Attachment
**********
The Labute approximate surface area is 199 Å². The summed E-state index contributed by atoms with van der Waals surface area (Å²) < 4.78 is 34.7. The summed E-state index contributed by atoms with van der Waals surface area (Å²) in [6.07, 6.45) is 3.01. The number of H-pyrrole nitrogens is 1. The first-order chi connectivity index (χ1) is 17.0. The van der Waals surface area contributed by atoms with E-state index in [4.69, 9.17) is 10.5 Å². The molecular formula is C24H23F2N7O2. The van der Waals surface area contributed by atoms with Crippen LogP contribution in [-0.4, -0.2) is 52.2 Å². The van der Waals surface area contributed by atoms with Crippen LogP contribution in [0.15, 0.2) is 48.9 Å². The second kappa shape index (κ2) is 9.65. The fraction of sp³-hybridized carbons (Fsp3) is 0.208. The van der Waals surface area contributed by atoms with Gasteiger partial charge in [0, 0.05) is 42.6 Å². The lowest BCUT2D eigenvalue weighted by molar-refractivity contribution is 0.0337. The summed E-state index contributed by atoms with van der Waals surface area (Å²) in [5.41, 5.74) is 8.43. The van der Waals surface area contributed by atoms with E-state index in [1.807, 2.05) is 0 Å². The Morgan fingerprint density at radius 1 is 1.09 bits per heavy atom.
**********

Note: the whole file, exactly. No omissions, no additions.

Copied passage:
The Labute approximate surface area is 199 Å². The summed E-state index contributed by atoms with van der Waals surface area (Å²) < 4.78 is 34.7. The summed E-state index contributed by atoms with van der Waals surface area (Å²) in [6.07, 6.45) is 3.01. The number of H-pyrrole nitrogens is 1. The first-order chi connectivity index (χ1) is 17.0. The van der Waals surface area contributed by atoms with E-state index in [4.69, 9.17) is 10.5 Å². The molecular formula is C24H23F2N7O2. The van der Waals surface area contributed by atoms with Crippen LogP contribution in [-0.4, -0.2) is 52.2 Å². The van der Waals surface area contributed by atoms with Crippen LogP contribution in [0.15, 0.2) is 48.9 Å². The second kappa shape index (κ2) is 9.65. The fraction of sp³-hybridized carbons (Fsp3) is 0.208. The van der Waals surface area contributed by atoms with Gasteiger partial charge in [0, 0.05) is 42.6 Å². The lowest BCUT2D eigenvalue weighted by molar-refractivity contribution is 0.0337. The summed E-state index contributed by atoms with van der Waals surface area (Å²) in [5.41, 5.74) is 8.43. The van der Waals surface area contributed by atoms with E-state index in [1.807, 2.05) is 0 Å². The Morgan fingerprint density at radius 1 is 1.09 bits per heavy atom.